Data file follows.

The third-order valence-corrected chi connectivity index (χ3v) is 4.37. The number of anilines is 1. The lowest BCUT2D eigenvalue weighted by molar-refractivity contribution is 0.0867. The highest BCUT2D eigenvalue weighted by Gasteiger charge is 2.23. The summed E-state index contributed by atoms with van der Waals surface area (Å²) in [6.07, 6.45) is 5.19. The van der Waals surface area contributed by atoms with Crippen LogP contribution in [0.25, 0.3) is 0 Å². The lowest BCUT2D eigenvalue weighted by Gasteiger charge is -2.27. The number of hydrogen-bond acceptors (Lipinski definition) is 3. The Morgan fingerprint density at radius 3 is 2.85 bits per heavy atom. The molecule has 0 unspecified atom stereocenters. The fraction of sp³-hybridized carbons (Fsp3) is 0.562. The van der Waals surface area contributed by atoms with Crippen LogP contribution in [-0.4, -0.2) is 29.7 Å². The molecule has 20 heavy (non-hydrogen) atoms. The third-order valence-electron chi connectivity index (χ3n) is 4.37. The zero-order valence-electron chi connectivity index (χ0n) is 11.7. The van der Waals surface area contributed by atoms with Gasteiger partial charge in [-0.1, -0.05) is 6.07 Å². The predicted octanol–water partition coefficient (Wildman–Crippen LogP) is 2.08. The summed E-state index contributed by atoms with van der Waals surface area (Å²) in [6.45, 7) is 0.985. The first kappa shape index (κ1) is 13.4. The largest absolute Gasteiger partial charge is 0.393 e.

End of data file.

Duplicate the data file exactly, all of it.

The third-order valence-corrected chi connectivity index (χ3v) is 4.37. The number of anilines is 1. The lowest BCUT2D eigenvalue weighted by molar-refractivity contribution is 0.0867. The highest BCUT2D eigenvalue weighted by Gasteiger charge is 2.23. The summed E-state index contributed by atoms with van der Waals surface area (Å²) in [6.07, 6.45) is 5.19. The van der Waals surface area contributed by atoms with Crippen LogP contribution in [0.25, 0.3) is 0 Å². The lowest BCUT2D eigenvalue weighted by Gasteiger charge is -2.27. The number of hydrogen-bond acceptors (Lipinski definition) is 3. The Morgan fingerprint density at radius 3 is 2.85 bits per heavy atom. The molecule has 0 unspecified atom stereocenters. The fraction of sp³-hybridized carbons (Fsp3) is 0.562. The van der Waals surface area contributed by atoms with Crippen LogP contribution in [-0.4, -0.2) is 29.7 Å². The molecule has 20 heavy (non-hydrogen) atoms. The third-order valence-electron chi connectivity index (χ3n) is 4.37. The zero-order valence-electron chi connectivity index (χ0n) is 11.7. The van der Waals surface area contributed by atoms with Gasteiger partial charge in [-0.1, -0.05) is 6.07 Å². The predicted octanol–water partition coefficient (Wildman–Crippen LogP) is 2.08. The summed E-state index contributed by atoms with van der Waals surface area (Å²) in [6.45, 7) is 0.985. The first kappa shape index (κ1) is 13.4. The largest absolute Gasteiger partial charge is 0.393 e.